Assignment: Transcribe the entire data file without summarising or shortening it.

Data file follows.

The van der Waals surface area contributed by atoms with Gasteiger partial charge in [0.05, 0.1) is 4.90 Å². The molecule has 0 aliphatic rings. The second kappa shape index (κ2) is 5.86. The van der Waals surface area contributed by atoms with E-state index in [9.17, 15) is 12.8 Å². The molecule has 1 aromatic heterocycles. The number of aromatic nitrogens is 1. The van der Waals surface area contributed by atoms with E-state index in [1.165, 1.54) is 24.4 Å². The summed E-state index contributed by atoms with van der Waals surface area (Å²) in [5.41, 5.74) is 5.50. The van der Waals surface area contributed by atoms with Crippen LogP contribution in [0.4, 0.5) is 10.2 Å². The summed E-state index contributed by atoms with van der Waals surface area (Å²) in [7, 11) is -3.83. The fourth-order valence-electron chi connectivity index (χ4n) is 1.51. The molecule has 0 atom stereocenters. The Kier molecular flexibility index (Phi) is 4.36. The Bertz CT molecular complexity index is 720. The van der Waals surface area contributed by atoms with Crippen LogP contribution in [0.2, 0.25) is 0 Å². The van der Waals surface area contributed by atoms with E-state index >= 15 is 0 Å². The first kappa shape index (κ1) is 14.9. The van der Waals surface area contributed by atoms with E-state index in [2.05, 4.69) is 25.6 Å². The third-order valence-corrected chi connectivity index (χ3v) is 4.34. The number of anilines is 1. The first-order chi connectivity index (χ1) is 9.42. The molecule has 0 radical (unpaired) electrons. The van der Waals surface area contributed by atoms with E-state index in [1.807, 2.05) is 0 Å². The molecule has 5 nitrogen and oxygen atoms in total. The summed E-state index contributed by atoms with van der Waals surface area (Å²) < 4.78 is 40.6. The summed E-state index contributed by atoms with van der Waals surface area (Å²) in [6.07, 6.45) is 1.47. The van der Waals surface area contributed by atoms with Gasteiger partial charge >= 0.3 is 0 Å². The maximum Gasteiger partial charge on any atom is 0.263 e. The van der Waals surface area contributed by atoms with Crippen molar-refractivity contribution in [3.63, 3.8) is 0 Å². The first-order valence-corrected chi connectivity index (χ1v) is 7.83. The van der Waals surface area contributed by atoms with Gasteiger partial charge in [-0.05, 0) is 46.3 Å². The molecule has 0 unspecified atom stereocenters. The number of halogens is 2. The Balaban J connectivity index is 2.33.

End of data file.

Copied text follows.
The van der Waals surface area contributed by atoms with Gasteiger partial charge in [0.05, 0.1) is 4.90 Å². The molecule has 0 aliphatic rings. The second kappa shape index (κ2) is 5.86. The van der Waals surface area contributed by atoms with E-state index in [9.17, 15) is 12.8 Å². The molecule has 1 aromatic heterocycles. The number of aromatic nitrogens is 1. The van der Waals surface area contributed by atoms with E-state index in [1.165, 1.54) is 24.4 Å². The summed E-state index contributed by atoms with van der Waals surface area (Å²) in [5.41, 5.74) is 5.50. The van der Waals surface area contributed by atoms with Crippen LogP contribution in [0.4, 0.5) is 10.2 Å². The summed E-state index contributed by atoms with van der Waals surface area (Å²) in [7, 11) is -3.83. The fourth-order valence-electron chi connectivity index (χ4n) is 1.51. The molecule has 0 atom stereocenters. The Kier molecular flexibility index (Phi) is 4.36. The Bertz CT molecular complexity index is 720. The van der Waals surface area contributed by atoms with Crippen LogP contribution in [0.2, 0.25) is 0 Å². The van der Waals surface area contributed by atoms with E-state index >= 15 is 0 Å². The first kappa shape index (κ1) is 14.9. The van der Waals surface area contributed by atoms with E-state index in [2.05, 4.69) is 25.6 Å². The third-order valence-corrected chi connectivity index (χ3v) is 4.34. The number of anilines is 1. The first-order chi connectivity index (χ1) is 9.42. The molecule has 0 radical (unpaired) electrons. The van der Waals surface area contributed by atoms with E-state index in [1.807, 2.05) is 0 Å². The molecule has 5 nitrogen and oxygen atoms in total. The summed E-state index contributed by atoms with van der Waals surface area (Å²) < 4.78 is 40.6. The summed E-state index contributed by atoms with van der Waals surface area (Å²) in [6.07, 6.45) is 1.47. The van der Waals surface area contributed by atoms with Gasteiger partial charge >= 0.3 is 0 Å². The maximum Gasteiger partial charge on any atom is 0.263 e. The van der Waals surface area contributed by atoms with Crippen molar-refractivity contribution in [3.63, 3.8) is 0 Å². The first-order valence-corrected chi connectivity index (χ1v) is 7.83. The van der Waals surface area contributed by atoms with Gasteiger partial charge in [-0.05, 0) is 46.3 Å². The molecule has 0 unspecified atom stereocenters. The number of halogens is 2. The Balaban J connectivity index is 2.33.